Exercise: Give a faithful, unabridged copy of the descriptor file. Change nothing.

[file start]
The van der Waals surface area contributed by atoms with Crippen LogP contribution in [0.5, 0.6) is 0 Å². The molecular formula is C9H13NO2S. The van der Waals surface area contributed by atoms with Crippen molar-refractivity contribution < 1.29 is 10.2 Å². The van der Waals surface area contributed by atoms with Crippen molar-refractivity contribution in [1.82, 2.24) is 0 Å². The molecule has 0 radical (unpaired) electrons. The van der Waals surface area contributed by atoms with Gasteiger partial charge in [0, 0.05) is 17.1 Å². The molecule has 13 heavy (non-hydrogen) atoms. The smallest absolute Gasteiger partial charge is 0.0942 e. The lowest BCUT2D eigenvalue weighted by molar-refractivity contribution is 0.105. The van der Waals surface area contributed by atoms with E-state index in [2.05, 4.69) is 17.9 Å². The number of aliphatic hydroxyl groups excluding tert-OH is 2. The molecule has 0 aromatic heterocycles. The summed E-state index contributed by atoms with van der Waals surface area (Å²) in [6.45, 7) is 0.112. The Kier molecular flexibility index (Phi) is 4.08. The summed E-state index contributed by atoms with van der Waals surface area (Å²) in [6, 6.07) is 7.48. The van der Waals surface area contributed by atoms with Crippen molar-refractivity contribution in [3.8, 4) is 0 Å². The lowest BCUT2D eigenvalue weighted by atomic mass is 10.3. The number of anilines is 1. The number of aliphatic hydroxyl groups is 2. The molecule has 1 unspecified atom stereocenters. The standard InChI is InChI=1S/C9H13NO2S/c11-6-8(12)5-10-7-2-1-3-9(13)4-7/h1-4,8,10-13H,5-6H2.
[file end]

The van der Waals surface area contributed by atoms with Crippen LogP contribution in [0.5, 0.6) is 0 Å². The molecular formula is C9H13NO2S. The van der Waals surface area contributed by atoms with Crippen molar-refractivity contribution < 1.29 is 10.2 Å². The van der Waals surface area contributed by atoms with Crippen molar-refractivity contribution in [1.82, 2.24) is 0 Å². The molecule has 0 radical (unpaired) electrons. The van der Waals surface area contributed by atoms with Gasteiger partial charge in [0, 0.05) is 17.1 Å². The molecule has 13 heavy (non-hydrogen) atoms. The smallest absolute Gasteiger partial charge is 0.0942 e. The lowest BCUT2D eigenvalue weighted by molar-refractivity contribution is 0.105. The van der Waals surface area contributed by atoms with E-state index in [2.05, 4.69) is 17.9 Å². The number of aliphatic hydroxyl groups excluding tert-OH is 2. The molecule has 0 aromatic heterocycles. The summed E-state index contributed by atoms with van der Waals surface area (Å²) in [6.45, 7) is 0.112. The Kier molecular flexibility index (Phi) is 4.08. The summed E-state index contributed by atoms with van der Waals surface area (Å²) in [6, 6.07) is 7.48. The van der Waals surface area contributed by atoms with Crippen molar-refractivity contribution in [3.8, 4) is 0 Å². The lowest BCUT2D eigenvalue weighted by atomic mass is 10.3. The number of anilines is 1. The number of aliphatic hydroxyl groups is 2. The molecule has 1 unspecified atom stereocenters. The standard InChI is InChI=1S/C9H13NO2S/c11-6-8(12)5-10-7-2-1-3-9(13)4-7/h1-4,8,10-13H,5-6H2.